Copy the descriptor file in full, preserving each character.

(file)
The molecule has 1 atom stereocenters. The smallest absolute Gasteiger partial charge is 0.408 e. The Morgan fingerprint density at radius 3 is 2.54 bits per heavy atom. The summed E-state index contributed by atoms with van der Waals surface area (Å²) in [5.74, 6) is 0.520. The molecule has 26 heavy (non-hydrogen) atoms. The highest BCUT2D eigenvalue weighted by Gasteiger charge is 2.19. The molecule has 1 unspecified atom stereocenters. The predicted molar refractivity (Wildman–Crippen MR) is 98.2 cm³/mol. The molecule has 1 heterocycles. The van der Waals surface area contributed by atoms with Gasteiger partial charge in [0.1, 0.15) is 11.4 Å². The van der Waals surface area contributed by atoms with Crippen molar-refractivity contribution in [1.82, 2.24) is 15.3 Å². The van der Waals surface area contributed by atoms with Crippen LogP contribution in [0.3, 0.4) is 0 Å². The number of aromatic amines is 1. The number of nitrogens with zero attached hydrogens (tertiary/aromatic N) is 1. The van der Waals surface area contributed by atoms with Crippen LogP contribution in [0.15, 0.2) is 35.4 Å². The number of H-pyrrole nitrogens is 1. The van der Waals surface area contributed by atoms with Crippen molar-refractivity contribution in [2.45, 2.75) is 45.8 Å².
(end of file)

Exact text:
The molecule has 1 atom stereocenters. The smallest absolute Gasteiger partial charge is 0.408 e. The Morgan fingerprint density at radius 3 is 2.54 bits per heavy atom. The summed E-state index contributed by atoms with van der Waals surface area (Å²) in [5.74, 6) is 0.520. The molecule has 26 heavy (non-hydrogen) atoms. The highest BCUT2D eigenvalue weighted by Gasteiger charge is 2.19. The molecule has 1 unspecified atom stereocenters. The predicted molar refractivity (Wildman–Crippen MR) is 98.2 cm³/mol. The molecule has 1 heterocycles. The van der Waals surface area contributed by atoms with Gasteiger partial charge in [0.1, 0.15) is 11.4 Å². The van der Waals surface area contributed by atoms with Crippen molar-refractivity contribution in [1.82, 2.24) is 15.3 Å². The van der Waals surface area contributed by atoms with Crippen LogP contribution in [0.3, 0.4) is 0 Å². The number of aromatic amines is 1. The number of nitrogens with zero attached hydrogens (tertiary/aromatic N) is 1. The van der Waals surface area contributed by atoms with Crippen LogP contribution in [0.15, 0.2) is 35.4 Å². The number of H-pyrrole nitrogens is 1. The van der Waals surface area contributed by atoms with Crippen molar-refractivity contribution in [2.45, 2.75) is 45.8 Å².